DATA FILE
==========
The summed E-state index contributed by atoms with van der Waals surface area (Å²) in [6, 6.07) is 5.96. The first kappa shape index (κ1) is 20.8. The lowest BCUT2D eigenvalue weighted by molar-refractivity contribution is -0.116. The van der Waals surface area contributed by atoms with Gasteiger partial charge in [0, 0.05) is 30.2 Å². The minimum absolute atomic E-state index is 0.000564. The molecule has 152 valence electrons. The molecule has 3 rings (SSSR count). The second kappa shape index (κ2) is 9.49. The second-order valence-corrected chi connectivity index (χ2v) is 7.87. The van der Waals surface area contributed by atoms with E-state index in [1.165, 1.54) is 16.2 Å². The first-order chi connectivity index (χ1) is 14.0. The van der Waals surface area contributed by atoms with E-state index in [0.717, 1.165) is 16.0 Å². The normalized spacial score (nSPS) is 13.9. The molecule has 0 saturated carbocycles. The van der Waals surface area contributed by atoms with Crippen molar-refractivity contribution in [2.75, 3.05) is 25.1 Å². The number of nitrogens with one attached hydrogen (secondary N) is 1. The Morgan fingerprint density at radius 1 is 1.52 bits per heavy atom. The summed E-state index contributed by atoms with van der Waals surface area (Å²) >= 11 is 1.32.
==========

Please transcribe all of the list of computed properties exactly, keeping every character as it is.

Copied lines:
The summed E-state index contributed by atoms with van der Waals surface area (Å²) in [6, 6.07) is 5.96. The first kappa shape index (κ1) is 20.8. The lowest BCUT2D eigenvalue weighted by molar-refractivity contribution is -0.116. The van der Waals surface area contributed by atoms with Gasteiger partial charge in [0, 0.05) is 30.2 Å². The minimum absolute atomic E-state index is 0.000564. The molecule has 152 valence electrons. The molecule has 3 rings (SSSR count). The second kappa shape index (κ2) is 9.49. The second-order valence-corrected chi connectivity index (χ2v) is 7.87. The van der Waals surface area contributed by atoms with E-state index in [1.165, 1.54) is 16.2 Å². The first-order chi connectivity index (χ1) is 14.0. The van der Waals surface area contributed by atoms with E-state index in [0.717, 1.165) is 16.0 Å². The normalized spacial score (nSPS) is 13.9. The molecule has 0 saturated carbocycles. The van der Waals surface area contributed by atoms with Crippen molar-refractivity contribution in [2.75, 3.05) is 25.1 Å². The number of nitrogens with one attached hydrogen (secondary N) is 1. The Morgan fingerprint density at radius 1 is 1.52 bits per heavy atom. The summed E-state index contributed by atoms with van der Waals surface area (Å²) >= 11 is 1.32.